Roger McCoy, Channel 50 (Detroit) newscaster during a radio interview on WJR January 1, 1993.
Grady has spent his career guarding the wilderness area and keeping developers at bay. He also knows the Mosquito area holds a secret that could contribute to its own ruin. Suspension or no suspension Grady will not stand by and watch it happen. So along with a few friends, tips from a former female governor, and a collection of wonderfully weird and amusing minor characters Service wades into the political swamp in Lansing and chases around the U.P. in pursuit of who or what is trying to pry the mineral rights from the state.
Heywoods' plots are like bottle rockets that go off in all kinds of unexpected and exciting directions. His dialogue is sharp enough to cut and often very funny. But it's his wonderful sense of place and rich character development, paired with the author's innate storytelling ability that makes his books such runaway successes. In Heywood's last two books the life-long poacher and backwoods idiot savant Limpy Allerdyce has grown from little more than a walk-on part in Heywood's earlier books to a major character and a hilarious, cockeyed Dr. Watson to Gardy Service's Sherlock Holmes. Limpy, the UPs famed deer poacher, had an epiphany (he would neither know what the word meant nor how to pronunciation it) in the previous book and became Grady's unofficial partner in catching other poachers. He may have stopped killing deer but he regularly murders the English language with both outrageously original Yooperisms and his knack for mispronouncing words. In Allerdyce's world misdemeanor becomes missingdemanners, felonies become falconies, and when physically challenged while sitting and made fun of for his age and small size he replied, "I play bigger than I sit..."
Joseph Heywood is a storyteller at the top of his craft. For the uninitiated, the eleven books in what the publisher calls "The Woods Cop Mysteries" is a sheer mountain of reading pleasure. If one were to ask Limpy if the latest book in the series is any good, he'd probably say, "Youse betcha, cross my harp."
Bad Optics by Joseph Heywood. Lyons Press, 2018, $27.95
Although this is a biography of Wills the authors can't pass up interesting and intriguing automotive historical oddities. The Dodge Brothers allowed kegs of beer in their plant and workers could partake of the suds while working. This was done so the plant didn't lose workers to bars during their shift. After instituting $5 a day pay Ford created a Sociology Department and posted rules of conduct that set limits for alcohol consumption, cleanliness, and what workers could spend their wages on. Agents called on homes of Ford workers to be sure rules were followed, monitored bank accounts, checked children's school attendance, and decreed any male over 22 who worked for Ford must be married.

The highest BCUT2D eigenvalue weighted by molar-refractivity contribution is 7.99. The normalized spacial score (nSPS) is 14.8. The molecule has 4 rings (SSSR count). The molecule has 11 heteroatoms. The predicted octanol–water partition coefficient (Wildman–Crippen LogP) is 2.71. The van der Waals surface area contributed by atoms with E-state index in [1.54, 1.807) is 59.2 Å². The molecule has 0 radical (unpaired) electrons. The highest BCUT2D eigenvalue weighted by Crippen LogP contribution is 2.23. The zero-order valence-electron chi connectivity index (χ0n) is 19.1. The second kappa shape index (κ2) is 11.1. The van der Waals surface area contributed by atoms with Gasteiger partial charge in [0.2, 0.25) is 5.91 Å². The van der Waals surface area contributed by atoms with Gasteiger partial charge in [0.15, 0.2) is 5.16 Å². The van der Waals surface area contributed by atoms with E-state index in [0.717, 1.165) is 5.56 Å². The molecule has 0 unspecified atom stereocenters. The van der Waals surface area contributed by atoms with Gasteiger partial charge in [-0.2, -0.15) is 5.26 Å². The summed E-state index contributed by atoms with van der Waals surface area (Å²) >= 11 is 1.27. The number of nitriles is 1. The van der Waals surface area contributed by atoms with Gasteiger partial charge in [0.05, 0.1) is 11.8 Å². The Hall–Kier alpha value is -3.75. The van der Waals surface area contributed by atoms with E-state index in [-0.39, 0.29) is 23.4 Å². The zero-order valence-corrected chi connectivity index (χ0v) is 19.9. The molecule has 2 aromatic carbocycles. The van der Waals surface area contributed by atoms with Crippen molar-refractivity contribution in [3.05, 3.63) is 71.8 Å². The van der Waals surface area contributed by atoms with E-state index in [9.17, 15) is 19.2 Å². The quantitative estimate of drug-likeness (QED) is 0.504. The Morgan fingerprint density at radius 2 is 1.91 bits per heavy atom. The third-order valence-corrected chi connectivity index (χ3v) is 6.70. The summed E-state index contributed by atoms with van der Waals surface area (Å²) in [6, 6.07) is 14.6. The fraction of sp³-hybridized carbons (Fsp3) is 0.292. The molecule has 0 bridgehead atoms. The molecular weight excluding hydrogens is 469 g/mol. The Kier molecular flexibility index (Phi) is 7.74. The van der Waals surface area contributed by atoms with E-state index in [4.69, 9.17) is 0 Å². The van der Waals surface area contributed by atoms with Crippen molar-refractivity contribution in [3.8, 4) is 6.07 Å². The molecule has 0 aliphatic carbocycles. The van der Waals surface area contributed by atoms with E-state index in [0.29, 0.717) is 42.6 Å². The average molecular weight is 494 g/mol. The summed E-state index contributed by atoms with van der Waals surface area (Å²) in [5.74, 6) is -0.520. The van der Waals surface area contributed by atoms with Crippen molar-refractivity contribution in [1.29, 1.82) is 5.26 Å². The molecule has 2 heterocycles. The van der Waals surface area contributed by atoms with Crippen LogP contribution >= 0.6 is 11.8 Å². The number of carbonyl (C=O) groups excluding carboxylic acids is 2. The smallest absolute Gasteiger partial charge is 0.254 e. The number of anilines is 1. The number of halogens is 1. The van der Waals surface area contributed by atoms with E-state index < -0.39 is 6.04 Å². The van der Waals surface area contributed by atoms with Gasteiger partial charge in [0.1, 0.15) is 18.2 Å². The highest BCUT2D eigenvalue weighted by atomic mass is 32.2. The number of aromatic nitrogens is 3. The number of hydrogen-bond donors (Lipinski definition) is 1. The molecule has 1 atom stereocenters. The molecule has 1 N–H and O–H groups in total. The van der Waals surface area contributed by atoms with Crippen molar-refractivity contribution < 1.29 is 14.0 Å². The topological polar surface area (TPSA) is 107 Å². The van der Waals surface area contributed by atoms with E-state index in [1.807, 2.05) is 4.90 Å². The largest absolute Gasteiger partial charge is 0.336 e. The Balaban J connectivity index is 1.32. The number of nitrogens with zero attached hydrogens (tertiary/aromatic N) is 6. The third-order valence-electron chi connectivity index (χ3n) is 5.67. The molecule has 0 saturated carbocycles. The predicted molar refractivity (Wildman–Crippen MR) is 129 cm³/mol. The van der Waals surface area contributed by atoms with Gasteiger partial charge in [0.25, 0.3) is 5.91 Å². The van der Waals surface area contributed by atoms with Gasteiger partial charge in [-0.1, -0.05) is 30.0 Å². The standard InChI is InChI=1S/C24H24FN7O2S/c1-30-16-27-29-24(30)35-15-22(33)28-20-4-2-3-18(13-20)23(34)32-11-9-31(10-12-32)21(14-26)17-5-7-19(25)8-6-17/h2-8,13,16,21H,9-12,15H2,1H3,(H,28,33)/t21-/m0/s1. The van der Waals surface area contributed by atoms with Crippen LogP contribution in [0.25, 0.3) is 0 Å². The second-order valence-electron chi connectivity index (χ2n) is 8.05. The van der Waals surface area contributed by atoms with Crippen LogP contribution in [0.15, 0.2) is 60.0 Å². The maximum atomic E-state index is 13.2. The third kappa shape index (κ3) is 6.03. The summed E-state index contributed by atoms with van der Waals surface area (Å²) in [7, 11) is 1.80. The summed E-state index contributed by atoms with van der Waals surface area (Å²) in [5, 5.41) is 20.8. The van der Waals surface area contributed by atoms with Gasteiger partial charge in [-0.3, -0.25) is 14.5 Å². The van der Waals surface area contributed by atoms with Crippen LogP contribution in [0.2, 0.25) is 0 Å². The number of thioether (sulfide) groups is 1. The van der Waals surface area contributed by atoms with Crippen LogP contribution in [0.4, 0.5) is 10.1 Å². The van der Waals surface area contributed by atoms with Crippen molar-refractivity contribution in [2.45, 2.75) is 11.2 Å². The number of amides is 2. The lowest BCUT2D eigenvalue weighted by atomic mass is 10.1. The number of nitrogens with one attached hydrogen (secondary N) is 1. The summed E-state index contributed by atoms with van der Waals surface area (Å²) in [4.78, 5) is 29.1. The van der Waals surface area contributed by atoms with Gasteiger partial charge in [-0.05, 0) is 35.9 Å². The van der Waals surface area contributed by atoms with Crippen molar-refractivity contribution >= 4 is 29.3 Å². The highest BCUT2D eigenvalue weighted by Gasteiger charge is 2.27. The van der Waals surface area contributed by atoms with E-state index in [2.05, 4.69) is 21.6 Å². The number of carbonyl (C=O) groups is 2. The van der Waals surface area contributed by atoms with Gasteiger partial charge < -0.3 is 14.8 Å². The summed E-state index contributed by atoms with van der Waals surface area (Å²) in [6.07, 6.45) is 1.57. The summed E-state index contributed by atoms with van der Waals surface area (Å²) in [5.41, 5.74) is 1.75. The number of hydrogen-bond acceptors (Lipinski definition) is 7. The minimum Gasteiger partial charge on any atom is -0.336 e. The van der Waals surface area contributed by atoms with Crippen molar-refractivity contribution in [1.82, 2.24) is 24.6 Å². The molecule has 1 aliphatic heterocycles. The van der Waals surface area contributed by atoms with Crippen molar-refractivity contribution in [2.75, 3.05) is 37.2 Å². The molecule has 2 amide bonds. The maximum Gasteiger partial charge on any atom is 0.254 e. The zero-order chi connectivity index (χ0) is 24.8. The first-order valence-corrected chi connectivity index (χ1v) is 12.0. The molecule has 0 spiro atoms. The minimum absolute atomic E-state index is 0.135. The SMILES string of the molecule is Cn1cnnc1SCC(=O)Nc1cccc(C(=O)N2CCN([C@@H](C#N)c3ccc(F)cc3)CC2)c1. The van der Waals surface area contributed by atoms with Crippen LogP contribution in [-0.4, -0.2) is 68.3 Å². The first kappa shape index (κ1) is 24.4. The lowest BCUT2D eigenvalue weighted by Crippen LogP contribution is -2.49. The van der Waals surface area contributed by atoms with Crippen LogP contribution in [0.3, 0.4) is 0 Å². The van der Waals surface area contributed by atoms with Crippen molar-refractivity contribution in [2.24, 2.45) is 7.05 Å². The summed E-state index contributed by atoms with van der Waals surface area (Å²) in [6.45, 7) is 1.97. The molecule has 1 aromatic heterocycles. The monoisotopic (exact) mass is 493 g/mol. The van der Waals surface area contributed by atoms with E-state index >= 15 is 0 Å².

After WWI Ford and Wills began drifting apart. Wills wanted to update and improve the Model T while Ford felt it was perfect as is. When Henry and his wife went to Paris, Wills built a new prototype to succeed the Model T. When Ford returned and saw the new model he tore the doors off and took a sledgehammer to the car. Ford also didn't like it that Wills shared his dividend check with fellow employees and didn't live a quiet and sedate lifestyle like the Fords. In 1919 the two parted ways and Wills started his own car company.
When the first Wills Sainte Claire rolled off the assembly line in 1921 the authors easily support their claim that it was a car ahead of its time. They point out it was precision engineered and made wide use of a new alloy that was lighter and stronger than steel which made for a very durable car. It also had a number of innovations including backup lights, four-wheel hydraulic brakes, and a twin overhead cam. To house his workers Wills built the model city of Marysville that had paved streets, street lights, public parks, schools, churches and new homes with running water, indoor plumbing, and electric stoves. For unmarried workers, he built dorms with cafeterias that rivaled the finest colleges dormitories.
This short, quick read features an abundance of photographs and illustrations. It is a welcome introduction to and a fascinating portrait of an important automotive engineer, innovator, and visionary who for too long has been either ignored or forgotten.
Michigan's C. Harold Wills by Alan Naldrett & Lynn Lyon Naldrett. History Press, 2018 $21.99
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